“You look half dead. What is it?”
“It’s top-spit;” and Harry began to discharge his load on to the walk.
“Oh, Harry; where did you get it?”
“Out of the paddock. I’ve been digging up turfs and getting this out, and putting the turfs back, and stamping them down not to show, ever since six o’clock. It was hard work; and I was so afraid of John coming. Mary, you won’t tell tales?”
“No, Harry. But I don’t think you ought to have taken it without Mother’s leave.”
“I don’t think you can call it stealing,” said Harry. “Fields are a kind of wild places anyhow, and the paddock belongs to Father, and it certainly doesn’t belong to John.”
“No,” said I, doubtfully.
“I won’t get any more; it’s dreadfully hard work,” said Harry, but as he shook the sack out and folded it up, he added (in rather a satisfied tone), “I’ve got a good deal.”
I helped him to wash himself for breakfast, and half-way through he suddenly smiled and said, “John Parkinson will be glad when he sees you-know-what, Mary, whatever the other John thinks of it.”
But Harry did not cut any more turfs without leave, for he told me that he had a horrid dream that night of waking up in prison with a warder looking at him through a hole in the door of his cell, and finding out that he was in penal servitude for stealing top-spit from the bottom of the paddock, and Father would not take him out of prison, and that Mother did not know about it.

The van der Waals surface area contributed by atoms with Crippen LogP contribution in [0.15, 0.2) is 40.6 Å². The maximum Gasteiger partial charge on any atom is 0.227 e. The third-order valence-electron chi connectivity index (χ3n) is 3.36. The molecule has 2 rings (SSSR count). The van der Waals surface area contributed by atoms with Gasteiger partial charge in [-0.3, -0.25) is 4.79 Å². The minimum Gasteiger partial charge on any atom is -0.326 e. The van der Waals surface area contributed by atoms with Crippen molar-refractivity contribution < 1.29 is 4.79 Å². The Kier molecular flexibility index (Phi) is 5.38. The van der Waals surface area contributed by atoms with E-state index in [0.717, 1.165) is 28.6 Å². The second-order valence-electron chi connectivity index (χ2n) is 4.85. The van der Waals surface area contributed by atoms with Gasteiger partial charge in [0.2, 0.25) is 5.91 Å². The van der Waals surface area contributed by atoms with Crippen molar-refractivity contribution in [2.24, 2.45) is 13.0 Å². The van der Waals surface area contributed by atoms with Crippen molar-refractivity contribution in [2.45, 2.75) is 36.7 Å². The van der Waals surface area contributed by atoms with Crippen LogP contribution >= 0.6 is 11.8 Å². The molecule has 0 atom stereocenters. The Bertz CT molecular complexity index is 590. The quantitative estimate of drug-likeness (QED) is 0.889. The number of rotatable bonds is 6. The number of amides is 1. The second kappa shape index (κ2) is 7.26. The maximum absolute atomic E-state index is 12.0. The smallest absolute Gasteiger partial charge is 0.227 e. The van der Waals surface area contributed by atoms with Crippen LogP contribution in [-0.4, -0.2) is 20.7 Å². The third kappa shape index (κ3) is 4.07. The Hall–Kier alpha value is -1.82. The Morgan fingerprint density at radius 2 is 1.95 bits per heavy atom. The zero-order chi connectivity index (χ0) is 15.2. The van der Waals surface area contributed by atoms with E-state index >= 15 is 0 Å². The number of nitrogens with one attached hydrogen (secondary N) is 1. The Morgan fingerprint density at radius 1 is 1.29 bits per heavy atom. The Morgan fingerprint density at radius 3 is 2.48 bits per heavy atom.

However, he and Arthur made a lot of compost. They said we couldn’t possibly have a Paradise without it.
It made them very impatient. We always want the spring and summer and autumn and winter to get along faster than they do. But this year Arthur and Harry were very impatient with summer.
They were nearly caught one day by Father coming home just as they had got through the gates with Michael’s old sack full of road-scrapings, instead of sand (we have not any sand growing near us, and silver sand is rather dear), but we did get leaves together and stacked them to rot into leaf mould.
Leaf mould is splendid stuff, but it takes a long time for the leaves to get mouldy, and it takes a great many too. Arthur is rather impatient, and he used to say—“I never saw leaves stick on to branches in such a way. I mean to get into some of these old trees and give them a good shaking to remind them what time of year it is. If I don’t we shan’t have anything like enough leaves for our compost.”